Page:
That happened because the main character (a marty sue) was secretly gifted with magical abilities that he hid for fear of persecution and enslavement. The enemy army brought them out because they knew the city had no magi at the moment.

They were an uncommon specialty weapon brought out in special engagements only.

Now true they already had gunpowder being made for bullets so much of the infrastructure is already in place.

But if we bring in magic and setting things off an even better target for magic than powder stores is food supplies. A few poison or plague spells and the enemy army is destroyed utterly.

Even in a world full of swords and sorcery, the usefulness of an explosive that can be used by a peasant with a torch and a shovel (sappers) outweigh the risk of an enemy sneaking in with a flint and steel (or magical flint and steel equivalent).

Hell, in peace time the use of an explosive in mining and quarrying would justify the availability of the knowledge.

Eric said...

Ah, I was confused by Anthony's post, as you surmised.

The other big thing to remember, to my mind, is that the development and use of bombards and cannons significantly predated the use of small arms on the battlefield. Those seriously suffer from the "great big pile of gunpowder" problem.

... without cannon, would pistons exist, for steam engines or the ice machine? Cannon provided a very strong incentive to figure out how to bore holes of uniform size.

Alexis said...

Oddbit,

That's the backup plan.

Zzarchov,

We consistently disagree on this issue, but I think the link to wikipedia firearms decries the ease with which ordinary persons can be taught to difficulties of using a firearm. Also, I know of no area effect spell in the AD&D lexicon, poison area.

True, you can manifestly imagine your way past anything, but the game is D&D, and I don't know which canonical spell can be used in the manners you suggest.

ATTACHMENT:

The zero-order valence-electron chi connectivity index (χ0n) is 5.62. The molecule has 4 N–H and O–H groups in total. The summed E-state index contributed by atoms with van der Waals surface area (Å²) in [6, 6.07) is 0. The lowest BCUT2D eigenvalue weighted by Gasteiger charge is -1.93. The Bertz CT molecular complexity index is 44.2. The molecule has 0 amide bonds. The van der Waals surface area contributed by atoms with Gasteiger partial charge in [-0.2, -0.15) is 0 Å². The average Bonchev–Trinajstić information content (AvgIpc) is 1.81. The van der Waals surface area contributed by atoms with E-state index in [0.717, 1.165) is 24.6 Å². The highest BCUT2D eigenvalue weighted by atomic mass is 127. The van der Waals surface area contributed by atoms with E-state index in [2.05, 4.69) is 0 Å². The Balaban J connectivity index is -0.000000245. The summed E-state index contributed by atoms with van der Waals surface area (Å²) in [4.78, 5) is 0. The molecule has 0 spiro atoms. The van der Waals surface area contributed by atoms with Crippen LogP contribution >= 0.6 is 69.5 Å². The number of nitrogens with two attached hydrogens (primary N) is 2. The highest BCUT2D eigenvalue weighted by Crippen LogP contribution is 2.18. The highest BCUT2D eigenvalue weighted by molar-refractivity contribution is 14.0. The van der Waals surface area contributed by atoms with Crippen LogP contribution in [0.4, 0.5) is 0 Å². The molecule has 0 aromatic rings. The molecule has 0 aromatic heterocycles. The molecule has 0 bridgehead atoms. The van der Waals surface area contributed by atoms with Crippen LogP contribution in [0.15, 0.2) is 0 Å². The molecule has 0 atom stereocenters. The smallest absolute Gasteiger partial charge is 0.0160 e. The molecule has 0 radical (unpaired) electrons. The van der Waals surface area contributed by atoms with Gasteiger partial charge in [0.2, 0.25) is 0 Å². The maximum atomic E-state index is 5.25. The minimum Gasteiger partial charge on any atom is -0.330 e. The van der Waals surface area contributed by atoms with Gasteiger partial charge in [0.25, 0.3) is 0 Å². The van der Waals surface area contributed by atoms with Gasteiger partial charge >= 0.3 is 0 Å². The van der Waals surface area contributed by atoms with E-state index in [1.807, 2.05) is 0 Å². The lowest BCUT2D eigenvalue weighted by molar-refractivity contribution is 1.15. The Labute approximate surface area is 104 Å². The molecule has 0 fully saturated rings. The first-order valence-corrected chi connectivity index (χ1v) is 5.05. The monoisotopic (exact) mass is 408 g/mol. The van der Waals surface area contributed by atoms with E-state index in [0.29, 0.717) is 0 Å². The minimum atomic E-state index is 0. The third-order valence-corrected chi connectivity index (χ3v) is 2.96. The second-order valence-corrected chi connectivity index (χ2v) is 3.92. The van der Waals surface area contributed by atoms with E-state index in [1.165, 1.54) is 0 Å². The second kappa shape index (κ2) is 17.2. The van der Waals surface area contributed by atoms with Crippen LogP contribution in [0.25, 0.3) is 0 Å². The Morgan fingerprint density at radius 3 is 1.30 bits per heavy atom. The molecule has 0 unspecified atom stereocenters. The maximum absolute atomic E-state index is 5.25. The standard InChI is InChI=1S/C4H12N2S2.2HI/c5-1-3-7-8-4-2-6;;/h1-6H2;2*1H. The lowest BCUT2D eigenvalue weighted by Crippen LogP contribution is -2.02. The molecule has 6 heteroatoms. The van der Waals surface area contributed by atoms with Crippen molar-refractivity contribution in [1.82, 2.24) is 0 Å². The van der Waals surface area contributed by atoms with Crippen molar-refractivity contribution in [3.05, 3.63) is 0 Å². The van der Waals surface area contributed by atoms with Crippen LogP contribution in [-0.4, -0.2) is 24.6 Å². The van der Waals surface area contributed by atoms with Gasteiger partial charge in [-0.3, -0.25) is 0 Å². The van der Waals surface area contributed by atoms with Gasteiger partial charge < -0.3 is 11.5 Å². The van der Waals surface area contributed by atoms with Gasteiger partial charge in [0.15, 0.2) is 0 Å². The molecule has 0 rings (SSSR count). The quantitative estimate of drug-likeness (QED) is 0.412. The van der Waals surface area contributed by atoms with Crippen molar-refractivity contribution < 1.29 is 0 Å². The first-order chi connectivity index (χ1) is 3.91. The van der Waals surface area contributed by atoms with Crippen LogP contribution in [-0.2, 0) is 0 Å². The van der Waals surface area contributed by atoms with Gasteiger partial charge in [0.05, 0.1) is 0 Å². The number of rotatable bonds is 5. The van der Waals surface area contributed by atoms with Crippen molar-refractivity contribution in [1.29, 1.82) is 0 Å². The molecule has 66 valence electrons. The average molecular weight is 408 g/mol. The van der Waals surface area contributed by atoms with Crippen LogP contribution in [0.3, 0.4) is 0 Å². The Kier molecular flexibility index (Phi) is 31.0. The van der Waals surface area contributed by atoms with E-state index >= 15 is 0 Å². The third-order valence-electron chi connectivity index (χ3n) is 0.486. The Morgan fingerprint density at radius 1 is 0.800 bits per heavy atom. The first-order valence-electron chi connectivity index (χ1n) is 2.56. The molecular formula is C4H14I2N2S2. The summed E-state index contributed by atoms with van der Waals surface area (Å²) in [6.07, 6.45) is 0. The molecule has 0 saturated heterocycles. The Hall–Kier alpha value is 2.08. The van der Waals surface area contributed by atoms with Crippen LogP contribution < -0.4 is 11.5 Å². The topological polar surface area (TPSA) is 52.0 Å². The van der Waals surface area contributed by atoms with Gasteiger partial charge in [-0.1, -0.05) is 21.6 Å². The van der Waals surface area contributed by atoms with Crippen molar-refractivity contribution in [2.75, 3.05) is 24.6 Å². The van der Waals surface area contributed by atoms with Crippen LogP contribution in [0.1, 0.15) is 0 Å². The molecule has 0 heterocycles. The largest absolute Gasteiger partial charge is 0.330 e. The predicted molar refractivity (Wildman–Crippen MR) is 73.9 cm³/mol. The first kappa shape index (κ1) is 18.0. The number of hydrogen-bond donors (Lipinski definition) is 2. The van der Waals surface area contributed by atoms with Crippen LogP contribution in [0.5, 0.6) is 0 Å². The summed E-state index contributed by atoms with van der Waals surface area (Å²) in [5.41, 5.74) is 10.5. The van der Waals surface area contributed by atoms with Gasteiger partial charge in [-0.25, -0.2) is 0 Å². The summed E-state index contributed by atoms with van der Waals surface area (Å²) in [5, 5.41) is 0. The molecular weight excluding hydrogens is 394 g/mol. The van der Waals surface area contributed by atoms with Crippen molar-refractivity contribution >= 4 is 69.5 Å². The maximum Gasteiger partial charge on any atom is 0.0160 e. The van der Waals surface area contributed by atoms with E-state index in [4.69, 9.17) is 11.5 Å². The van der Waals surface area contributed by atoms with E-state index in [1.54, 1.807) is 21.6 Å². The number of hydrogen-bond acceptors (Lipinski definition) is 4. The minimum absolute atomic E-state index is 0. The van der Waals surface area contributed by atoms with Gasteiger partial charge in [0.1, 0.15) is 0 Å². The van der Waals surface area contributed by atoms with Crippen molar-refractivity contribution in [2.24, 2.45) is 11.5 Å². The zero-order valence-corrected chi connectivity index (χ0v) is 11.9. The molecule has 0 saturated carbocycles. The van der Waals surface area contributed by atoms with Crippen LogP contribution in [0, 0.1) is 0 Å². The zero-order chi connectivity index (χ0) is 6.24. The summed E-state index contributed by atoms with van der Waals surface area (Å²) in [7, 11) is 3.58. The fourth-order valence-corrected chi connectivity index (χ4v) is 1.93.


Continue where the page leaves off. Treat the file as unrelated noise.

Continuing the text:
Eric,

I presume the technology exists, just not the will to exploit it. Today we know how to make acetylene lamps. Do we?

Eric said...

Alexis: Cavers still use them, which was news to me:

http://www.patrollersupply.com/gear/category_199.asp

http://en.wikipedia.org/wiki/Carbide_lamp#Use_in_caving

I'm trying to come up with a good example of an invention that's only affordable because massive quantities of research and money were poured into something similar. Silicon solar panels are kind of a decent example- they depend on the fact that photolithography to make computer chips has had huge amounts of resources put into making it more efficient.

Brady said...

When you think about it, if humans never really got into gunpowder, that could completely change the colonization of the Americas.

Think about it. Guns were a huge help for us because the Natives thought it was "magic," right?

But without gunpowder, we'd have to use real magic to astonish them.

But it seems likely to me that the Natives would also know magic - including huge ritual magic the conquistadors had never heard of, which could completely change the game.

In fact, that could change the game in a lot of ways. Who cares about horses? Get a Potion of Animal Control and we'll be riding bears! Who cares about disease? We've got plenty of 5th level faith healers and shamans to cure that! And so on.

I guess I sort of went off on a tangent, but I wanted to throw that out there.

Eric said...

@Brady: Just purify food and drink could make it a LOT easier to keep a large army together and moving without as many casualties from disease.

JDJarvis said...

Very sound reasoning as to why many D&D worlds probably wouldn't have to worry too much about black powder ever advancing beyond a sideshow act.
There's a lot of mobility and fire in D&D worlds that would indeed make firearms an iffy business.

Andrew said...

I agree with you that mages and those of a magical profession would inevitably find a way to make gunpowder useless. Burning hands, an invisibility spell and a good stealth check would spell doom for a gunpowder armory. Also, a good weather spell can make the gunpowder go damp, or a swarm of pixies with screwdrivers can unlatch the firing mechanisms of an entire army, reducing the weapon to, as you say, an "intricate, heavy club".

This however set me thinking. Gunpowder is useful as an explosive because it is a volatile compound, relatively easy to make and relatively easy to set off. However, we rarely use gunpowder in our modern world- we use more stable compounds like C-4 and Semtex. Light C-4 on fire, it doesn't explode. Hurl a lightning bolt at it, nothing happens. But put a detonator in it, feed a electrical current and BOOM!

I therefore suggest in the face of magic, science (or alchemy) marches on. Instead of giving up on gunpowder, alchemists try to find a paradox: an explosive that is as harmless as a pebble, but can cause destruction like nothing before it. Oh sure, mages will eventually find to neutralize the C-4, but then alchemists will find something else to use, and when that has a countermeasure, they'll find another one. The arms race doesn't atop because of magic.